Today the theme for #blogtober18 is Gross Motor Skills as part of #dyspraxiaawarenessweek. I don’t know much about dyspraxia. Of course I have heard of it, but have not had any personal experience of the condition. I almost decided to write about something else today, but then I thought about it and realised that this is about raising awareness. So since I am unaware I thought I had best change that and find out more about dyspraxia. This is what I found out mostly from the dyspraxia foundation
Dyspraxia is also called Developmental Coordination Disorder (DCD) and is a disorder that affects fine and/or gross motor coordination in both children and adults. Those with dyspraxia may have varied difficulties and these can change during their lifetime. Their coordination issues can impact all aspects of their lives including education and work. It can make it dififcult for children to learn new skills such as riding a bike, writing and even with play or self care. As children become adults many of their difficulties will continue to impact activities that those without dyspraxia may take for granted. They may struggle to drive a car or have social and emotional difficulties and find organisation and time management a problem which in turn can cause issues within their employment.
Dyspraxia can occur as a stand alone condition. However, frequently those diagnosed with dyspraxia also have other conditions such as Attention Deficit Hyperactive Disorder (ADHD) or dyslexia. There is often no known cause for dyspraxia and those with the condition have no clinical neurological abnormality to explain their condition. Current research has determined that it is due to an immaturity of neurone development in the brain.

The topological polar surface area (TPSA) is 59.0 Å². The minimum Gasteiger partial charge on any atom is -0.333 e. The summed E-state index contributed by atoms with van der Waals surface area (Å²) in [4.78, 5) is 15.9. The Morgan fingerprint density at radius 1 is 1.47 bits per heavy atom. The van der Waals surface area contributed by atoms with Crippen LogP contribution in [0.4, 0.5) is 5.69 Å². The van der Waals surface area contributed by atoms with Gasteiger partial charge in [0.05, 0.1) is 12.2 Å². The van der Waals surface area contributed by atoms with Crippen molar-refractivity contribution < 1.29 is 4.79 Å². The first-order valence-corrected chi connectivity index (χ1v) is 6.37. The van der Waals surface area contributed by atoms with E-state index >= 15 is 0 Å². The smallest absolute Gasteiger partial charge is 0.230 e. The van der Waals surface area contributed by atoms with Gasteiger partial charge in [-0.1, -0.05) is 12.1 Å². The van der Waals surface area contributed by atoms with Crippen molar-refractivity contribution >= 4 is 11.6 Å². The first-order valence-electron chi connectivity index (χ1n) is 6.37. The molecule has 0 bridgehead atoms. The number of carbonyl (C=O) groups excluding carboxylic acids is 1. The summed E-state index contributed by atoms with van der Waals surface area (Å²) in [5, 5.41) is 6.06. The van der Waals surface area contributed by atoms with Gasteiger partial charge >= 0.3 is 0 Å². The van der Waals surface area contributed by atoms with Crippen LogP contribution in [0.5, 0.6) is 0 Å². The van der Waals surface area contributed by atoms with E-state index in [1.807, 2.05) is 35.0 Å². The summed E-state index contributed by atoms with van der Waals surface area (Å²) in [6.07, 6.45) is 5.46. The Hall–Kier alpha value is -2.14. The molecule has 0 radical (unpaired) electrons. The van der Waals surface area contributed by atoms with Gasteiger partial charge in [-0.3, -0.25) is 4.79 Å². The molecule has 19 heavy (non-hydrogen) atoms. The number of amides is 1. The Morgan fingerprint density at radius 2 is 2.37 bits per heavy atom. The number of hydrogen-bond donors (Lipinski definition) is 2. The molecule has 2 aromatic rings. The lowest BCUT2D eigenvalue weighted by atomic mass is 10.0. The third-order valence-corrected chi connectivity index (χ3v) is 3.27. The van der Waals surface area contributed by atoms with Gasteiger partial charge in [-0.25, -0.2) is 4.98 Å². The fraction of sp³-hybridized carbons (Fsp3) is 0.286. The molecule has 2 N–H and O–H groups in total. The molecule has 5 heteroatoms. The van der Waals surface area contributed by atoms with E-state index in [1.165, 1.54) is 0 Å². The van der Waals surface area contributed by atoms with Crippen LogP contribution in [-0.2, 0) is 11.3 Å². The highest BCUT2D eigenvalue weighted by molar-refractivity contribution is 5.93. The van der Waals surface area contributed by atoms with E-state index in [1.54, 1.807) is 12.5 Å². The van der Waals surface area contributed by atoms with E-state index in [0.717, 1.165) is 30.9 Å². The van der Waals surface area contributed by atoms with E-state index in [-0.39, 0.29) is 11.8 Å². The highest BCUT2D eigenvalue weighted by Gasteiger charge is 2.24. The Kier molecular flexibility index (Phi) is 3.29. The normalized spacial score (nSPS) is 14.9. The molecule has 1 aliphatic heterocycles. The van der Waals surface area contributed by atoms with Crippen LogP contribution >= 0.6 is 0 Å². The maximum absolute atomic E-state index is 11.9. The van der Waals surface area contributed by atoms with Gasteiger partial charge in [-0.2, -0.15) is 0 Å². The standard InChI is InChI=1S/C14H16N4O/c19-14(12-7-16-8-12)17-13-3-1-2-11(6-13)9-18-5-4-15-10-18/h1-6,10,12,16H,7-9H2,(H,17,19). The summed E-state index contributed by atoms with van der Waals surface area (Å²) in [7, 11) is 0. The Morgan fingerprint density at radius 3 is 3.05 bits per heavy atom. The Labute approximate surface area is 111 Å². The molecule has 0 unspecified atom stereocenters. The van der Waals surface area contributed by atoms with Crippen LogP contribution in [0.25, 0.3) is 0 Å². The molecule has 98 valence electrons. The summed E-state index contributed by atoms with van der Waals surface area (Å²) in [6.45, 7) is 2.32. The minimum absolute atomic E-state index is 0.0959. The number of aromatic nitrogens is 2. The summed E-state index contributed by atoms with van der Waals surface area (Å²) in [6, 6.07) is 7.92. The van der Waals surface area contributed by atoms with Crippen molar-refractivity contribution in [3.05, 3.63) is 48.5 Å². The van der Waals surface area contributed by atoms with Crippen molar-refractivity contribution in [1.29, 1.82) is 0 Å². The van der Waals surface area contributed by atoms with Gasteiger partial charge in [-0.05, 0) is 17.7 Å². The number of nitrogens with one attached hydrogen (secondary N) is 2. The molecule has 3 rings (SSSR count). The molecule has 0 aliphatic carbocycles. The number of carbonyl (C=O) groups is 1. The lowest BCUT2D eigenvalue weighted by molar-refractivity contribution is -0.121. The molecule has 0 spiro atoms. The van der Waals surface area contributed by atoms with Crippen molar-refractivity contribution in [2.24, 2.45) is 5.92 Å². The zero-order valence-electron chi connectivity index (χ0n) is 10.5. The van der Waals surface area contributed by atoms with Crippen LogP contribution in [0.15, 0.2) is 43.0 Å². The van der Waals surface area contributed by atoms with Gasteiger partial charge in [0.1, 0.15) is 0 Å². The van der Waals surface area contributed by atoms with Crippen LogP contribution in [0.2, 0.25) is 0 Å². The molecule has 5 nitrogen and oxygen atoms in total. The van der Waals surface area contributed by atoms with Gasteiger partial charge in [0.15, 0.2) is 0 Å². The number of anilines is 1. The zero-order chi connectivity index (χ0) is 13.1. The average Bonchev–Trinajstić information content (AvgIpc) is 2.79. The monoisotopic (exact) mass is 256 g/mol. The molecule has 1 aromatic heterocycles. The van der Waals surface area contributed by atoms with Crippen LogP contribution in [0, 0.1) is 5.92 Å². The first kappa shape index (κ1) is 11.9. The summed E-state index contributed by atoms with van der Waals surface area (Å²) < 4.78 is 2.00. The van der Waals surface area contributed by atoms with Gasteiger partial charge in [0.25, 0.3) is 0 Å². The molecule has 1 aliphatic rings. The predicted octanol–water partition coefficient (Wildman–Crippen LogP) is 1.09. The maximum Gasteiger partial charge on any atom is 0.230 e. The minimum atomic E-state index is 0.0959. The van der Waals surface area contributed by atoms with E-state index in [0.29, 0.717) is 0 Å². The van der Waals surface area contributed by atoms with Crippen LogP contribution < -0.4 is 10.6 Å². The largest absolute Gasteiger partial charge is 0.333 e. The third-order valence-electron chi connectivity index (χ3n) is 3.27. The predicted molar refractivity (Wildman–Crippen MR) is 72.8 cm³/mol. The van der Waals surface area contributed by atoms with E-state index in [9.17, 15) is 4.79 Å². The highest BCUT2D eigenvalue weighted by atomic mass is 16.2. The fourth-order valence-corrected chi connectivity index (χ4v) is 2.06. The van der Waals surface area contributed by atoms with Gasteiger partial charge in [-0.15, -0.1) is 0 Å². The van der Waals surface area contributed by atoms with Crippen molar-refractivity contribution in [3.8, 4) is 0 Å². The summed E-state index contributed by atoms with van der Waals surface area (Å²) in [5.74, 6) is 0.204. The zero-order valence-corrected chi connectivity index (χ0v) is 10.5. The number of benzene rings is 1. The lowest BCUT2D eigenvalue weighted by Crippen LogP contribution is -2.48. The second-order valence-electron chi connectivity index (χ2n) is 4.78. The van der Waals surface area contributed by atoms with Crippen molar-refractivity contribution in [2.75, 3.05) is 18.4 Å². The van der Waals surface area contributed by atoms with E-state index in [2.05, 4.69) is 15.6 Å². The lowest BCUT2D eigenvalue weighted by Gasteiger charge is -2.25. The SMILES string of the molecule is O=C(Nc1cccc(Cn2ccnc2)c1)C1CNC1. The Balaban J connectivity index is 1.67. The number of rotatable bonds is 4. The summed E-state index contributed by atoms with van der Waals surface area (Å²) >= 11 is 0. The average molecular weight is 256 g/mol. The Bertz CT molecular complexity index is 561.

As with most conditions all individuals are different and may not have exactly the same symptoms, but below are some of the things you may see in a child with Dyspraxia.
- Reaches milestones such as rolling over, sitting, standing, walking and speaking late
- May be behind peers with developing skills such as running, hopping, jumping, kicking and catching a ball
- May struggle with keeping friends
- Could find walking up and down stairs difficult
- Might find positional concepts such as ‘in’ and ‘on’ difficult
- May fall over often
- Might struggle with dressing themselves
- Could be anxious and easily distracted
- May be poorly organised and struggle with remembering or following instructions
- Could find jigsaws or shape sorting puzzles tricky
- Avoids PE and games
- May have trouble once at school with maths and writing
I also discovered that the Dyspraxia Foundation are trying to raise £30,000 this year. That is £1000 for every year they have existed. To find out more please click here.